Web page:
Same-sex marriage: Yes, but spare the virtue-signalling

Same-sex marriage: Yes, but spare the virtue-signalling, by Chris Kenny.

Because of the legal rights that already exist, especially those around children and family law, the argument that this is about equality is hard to justify. In all practical senses, gay relationships are already accorded equality. At most it is about use of the word marriage — rather than civil unions — so that apart from obtaining the same status as marriage, gay couples can use the same terminology and lay claim to the same institution. (The sacramental aspects are irrelevant — they belong to the churches and will not change one way or the other according to this legal reform.)

So is this really about marriage per se? Is the passion, activism and antagonism really motivated by a desire to use the term and share the institution of marriage? Why then are we hearing so much about latent homophobia and discrimination against gays and lesbians?

It seems to be about more than marriage. Clearly the marriage reform has become a proxy cause for acceptance. As a society we are being asked to legalise gay marriage as an ever-so-slightly practical act but also as a hugely symbolic act to demonstrate the acceptance of gay and lesbian people by the mainstream.

To my mind, this is a very good reason to support the change. It is a powerful argument to share the traditional institution of marriage with same-sex couples. It surprises me that Yes advocates haven’t made the case in this broader term.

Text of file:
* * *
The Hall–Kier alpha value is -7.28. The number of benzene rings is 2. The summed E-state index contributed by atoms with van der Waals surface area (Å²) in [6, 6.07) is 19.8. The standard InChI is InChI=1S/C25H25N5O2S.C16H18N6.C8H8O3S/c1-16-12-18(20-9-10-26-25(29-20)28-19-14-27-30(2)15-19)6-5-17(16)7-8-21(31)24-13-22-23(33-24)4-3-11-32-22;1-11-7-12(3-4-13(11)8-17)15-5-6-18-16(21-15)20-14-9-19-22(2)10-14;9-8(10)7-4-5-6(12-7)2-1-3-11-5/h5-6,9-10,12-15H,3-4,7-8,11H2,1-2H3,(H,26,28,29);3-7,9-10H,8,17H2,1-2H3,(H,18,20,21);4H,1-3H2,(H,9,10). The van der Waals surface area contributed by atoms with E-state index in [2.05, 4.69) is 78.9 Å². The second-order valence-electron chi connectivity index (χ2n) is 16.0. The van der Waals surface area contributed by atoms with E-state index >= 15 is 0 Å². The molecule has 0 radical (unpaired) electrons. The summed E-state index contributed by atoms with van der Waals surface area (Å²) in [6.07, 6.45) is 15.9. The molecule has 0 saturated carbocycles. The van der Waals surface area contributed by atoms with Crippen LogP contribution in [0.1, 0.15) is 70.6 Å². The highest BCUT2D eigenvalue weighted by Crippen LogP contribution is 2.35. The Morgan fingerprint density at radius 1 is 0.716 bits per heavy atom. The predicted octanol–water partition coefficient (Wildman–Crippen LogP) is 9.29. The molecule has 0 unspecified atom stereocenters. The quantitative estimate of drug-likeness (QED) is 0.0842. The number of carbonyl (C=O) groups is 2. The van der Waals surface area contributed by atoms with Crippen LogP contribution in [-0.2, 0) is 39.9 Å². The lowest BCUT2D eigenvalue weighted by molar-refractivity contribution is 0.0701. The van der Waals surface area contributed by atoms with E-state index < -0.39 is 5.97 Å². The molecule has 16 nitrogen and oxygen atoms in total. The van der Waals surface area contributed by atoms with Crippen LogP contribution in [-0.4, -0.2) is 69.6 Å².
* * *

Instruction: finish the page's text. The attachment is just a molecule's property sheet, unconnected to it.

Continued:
When my postal survey arrives, I know that despite the divisive debate whatever box I tick will make no practical difference to the way gay couples are treated when it comes to children, adoption and family law arrangements. It will make no difference to how many gay couples commit to long term relationships and how many do not. It will make no difference to the hard-won legal constraints that already exist against discrimination based on sexuality.

But my vote can make a difference as a statement of acceptance. It can help make a stand against the overt and subtle forms of discrimination that have been perpetrated against a significant cohort of humanity for millennia. In this way, the gay marriage postal survey and the reform it might deliver is practically insignificant but symbolically beneficial.